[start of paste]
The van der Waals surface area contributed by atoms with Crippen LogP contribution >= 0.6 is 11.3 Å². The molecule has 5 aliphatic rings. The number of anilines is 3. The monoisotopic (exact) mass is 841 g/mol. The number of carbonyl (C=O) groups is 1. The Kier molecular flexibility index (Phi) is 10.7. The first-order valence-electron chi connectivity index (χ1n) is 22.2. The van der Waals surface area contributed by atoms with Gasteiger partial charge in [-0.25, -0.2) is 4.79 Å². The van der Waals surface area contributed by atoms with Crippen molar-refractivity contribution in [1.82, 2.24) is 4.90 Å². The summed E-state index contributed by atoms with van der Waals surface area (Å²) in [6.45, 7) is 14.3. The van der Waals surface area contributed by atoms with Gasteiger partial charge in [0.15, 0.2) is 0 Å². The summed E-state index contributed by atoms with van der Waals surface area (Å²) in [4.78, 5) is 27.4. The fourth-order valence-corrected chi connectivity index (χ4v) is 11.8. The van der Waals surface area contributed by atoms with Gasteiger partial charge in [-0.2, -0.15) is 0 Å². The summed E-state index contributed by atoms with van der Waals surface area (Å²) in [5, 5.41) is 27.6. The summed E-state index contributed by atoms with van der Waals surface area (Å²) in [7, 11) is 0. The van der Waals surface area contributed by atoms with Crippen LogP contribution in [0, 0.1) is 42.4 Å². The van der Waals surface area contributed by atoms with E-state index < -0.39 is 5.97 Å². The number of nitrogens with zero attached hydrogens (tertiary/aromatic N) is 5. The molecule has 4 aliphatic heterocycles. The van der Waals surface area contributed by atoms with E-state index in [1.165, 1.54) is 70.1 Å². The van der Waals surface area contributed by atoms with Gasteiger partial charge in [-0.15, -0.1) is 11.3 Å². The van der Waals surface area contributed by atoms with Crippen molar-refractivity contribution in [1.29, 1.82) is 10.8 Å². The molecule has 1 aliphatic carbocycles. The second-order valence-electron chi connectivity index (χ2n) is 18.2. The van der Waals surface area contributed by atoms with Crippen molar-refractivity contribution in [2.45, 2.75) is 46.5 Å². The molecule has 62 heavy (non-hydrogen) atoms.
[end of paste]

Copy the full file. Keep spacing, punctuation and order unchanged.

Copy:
The van der Waals surface area contributed by atoms with Crippen LogP contribution >= 0.6 is 11.3 Å². The molecule has 5 aliphatic rings. The number of anilines is 3. The monoisotopic (exact) mass is 841 g/mol. The number of carbonyl (C=O) groups is 1. The Kier molecular flexibility index (Phi) is 10.7. The first-order valence-electron chi connectivity index (χ1n) is 22.2. The van der Waals surface area contributed by atoms with Gasteiger partial charge in [-0.25, -0.2) is 4.79 Å². The van der Waals surface area contributed by atoms with Crippen molar-refractivity contribution in [1.82, 2.24) is 4.90 Å². The summed E-state index contributed by atoms with van der Waals surface area (Å²) in [6.45, 7) is 14.3. The van der Waals surface area contributed by atoms with Gasteiger partial charge in [0.15, 0.2) is 0 Å². The summed E-state index contributed by atoms with van der Waals surface area (Å²) in [4.78, 5) is 27.4. The fourth-order valence-corrected chi connectivity index (χ4v) is 11.8. The van der Waals surface area contributed by atoms with Gasteiger partial charge in [-0.2, -0.15) is 0 Å². The summed E-state index contributed by atoms with van der Waals surface area (Å²) in [5, 5.41) is 27.6. The summed E-state index contributed by atoms with van der Waals surface area (Å²) in [7, 11) is 0. The van der Waals surface area contributed by atoms with Crippen LogP contribution in [0, 0.1) is 42.4 Å². The van der Waals surface area contributed by atoms with E-state index < -0.39 is 5.97 Å². The number of nitrogens with zero attached hydrogens (tertiary/aromatic N) is 5. The molecule has 4 aliphatic heterocycles. The van der Waals surface area contributed by atoms with E-state index in [1.165, 1.54) is 70.1 Å². The van der Waals surface area contributed by atoms with Gasteiger partial charge in [-0.15, -0.1) is 11.3 Å². The van der Waals surface area contributed by atoms with Crippen molar-refractivity contribution in [1.29, 1.82) is 10.8 Å². The molecule has 1 aliphatic carbocycles. The second-order valence-electron chi connectivity index (χ2n) is 18.2. The van der Waals surface area contributed by atoms with Crippen molar-refractivity contribution in [2.45, 2.75) is 46.5 Å². The molecule has 62 heavy (non-hydrogen) atoms.